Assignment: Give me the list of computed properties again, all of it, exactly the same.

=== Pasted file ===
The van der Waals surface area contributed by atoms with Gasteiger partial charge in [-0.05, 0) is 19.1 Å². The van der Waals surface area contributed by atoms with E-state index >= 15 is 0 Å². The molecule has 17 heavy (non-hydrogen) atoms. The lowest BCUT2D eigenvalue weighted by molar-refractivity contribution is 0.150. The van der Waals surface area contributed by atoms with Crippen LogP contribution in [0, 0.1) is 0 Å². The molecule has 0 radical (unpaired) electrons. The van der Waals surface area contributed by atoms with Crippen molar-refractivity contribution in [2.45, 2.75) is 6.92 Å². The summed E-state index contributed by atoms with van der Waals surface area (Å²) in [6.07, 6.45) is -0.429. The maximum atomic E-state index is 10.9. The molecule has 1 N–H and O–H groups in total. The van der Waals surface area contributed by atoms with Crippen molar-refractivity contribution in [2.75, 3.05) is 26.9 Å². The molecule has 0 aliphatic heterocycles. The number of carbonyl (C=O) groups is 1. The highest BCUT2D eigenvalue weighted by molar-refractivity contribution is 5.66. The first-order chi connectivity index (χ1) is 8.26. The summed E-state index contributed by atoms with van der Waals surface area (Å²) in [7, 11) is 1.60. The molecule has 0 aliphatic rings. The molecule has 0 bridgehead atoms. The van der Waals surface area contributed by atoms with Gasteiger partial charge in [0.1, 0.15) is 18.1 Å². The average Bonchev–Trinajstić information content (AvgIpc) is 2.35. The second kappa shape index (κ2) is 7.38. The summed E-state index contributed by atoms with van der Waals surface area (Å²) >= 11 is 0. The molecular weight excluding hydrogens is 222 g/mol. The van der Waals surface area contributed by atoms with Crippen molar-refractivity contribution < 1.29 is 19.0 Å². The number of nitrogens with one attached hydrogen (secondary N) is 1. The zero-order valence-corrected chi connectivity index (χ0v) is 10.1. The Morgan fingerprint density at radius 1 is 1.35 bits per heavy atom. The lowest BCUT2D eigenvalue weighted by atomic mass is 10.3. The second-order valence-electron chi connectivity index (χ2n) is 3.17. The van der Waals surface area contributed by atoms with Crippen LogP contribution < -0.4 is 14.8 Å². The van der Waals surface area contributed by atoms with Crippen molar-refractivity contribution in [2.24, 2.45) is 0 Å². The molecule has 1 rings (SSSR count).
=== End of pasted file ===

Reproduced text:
The van der Waals surface area contributed by atoms with Gasteiger partial charge in [-0.05, 0) is 19.1 Å². The van der Waals surface area contributed by atoms with E-state index >= 15 is 0 Å². The molecule has 17 heavy (non-hydrogen) atoms. The lowest BCUT2D eigenvalue weighted by molar-refractivity contribution is 0.150. The van der Waals surface area contributed by atoms with Crippen LogP contribution in [0, 0.1) is 0 Å². The molecule has 0 radical (unpaired) electrons. The van der Waals surface area contributed by atoms with Crippen molar-refractivity contribution in [2.45, 2.75) is 6.92 Å². The summed E-state index contributed by atoms with van der Waals surface area (Å²) in [6.07, 6.45) is -0.429. The maximum atomic E-state index is 10.9. The molecule has 1 N–H and O–H groups in total. The van der Waals surface area contributed by atoms with Crippen molar-refractivity contribution in [2.75, 3.05) is 26.9 Å². The molecule has 0 aliphatic heterocycles. The number of carbonyl (C=O) groups is 1. The highest BCUT2D eigenvalue weighted by molar-refractivity contribution is 5.66. The first-order chi connectivity index (χ1) is 8.26. The summed E-state index contributed by atoms with van der Waals surface area (Å²) in [7, 11) is 1.60. The molecule has 0 aliphatic rings. The molecule has 0 bridgehead atoms. The van der Waals surface area contributed by atoms with Gasteiger partial charge in [0.1, 0.15) is 18.1 Å². The average Bonchev–Trinajstić information content (AvgIpc) is 2.35. The second kappa shape index (κ2) is 7.38. The summed E-state index contributed by atoms with van der Waals surface area (Å²) >= 11 is 0. The molecular weight excluding hydrogens is 222 g/mol. The van der Waals surface area contributed by atoms with Crippen molar-refractivity contribution < 1.29 is 19.0 Å². The number of nitrogens with one attached hydrogen (secondary N) is 1. The zero-order valence-corrected chi connectivity index (χ0v) is 10.1. The Morgan fingerprint density at radius 1 is 1.35 bits per heavy atom. The lowest BCUT2D eigenvalue weighted by atomic mass is 10.3. The second-order valence-electron chi connectivity index (χ2n) is 3.17. The van der Waals surface area contributed by atoms with Crippen LogP contribution < -0.4 is 14.8 Å². The van der Waals surface area contributed by atoms with Crippen molar-refractivity contribution in [2.24, 2.45) is 0 Å². The molecule has 1 rings (SSSR count).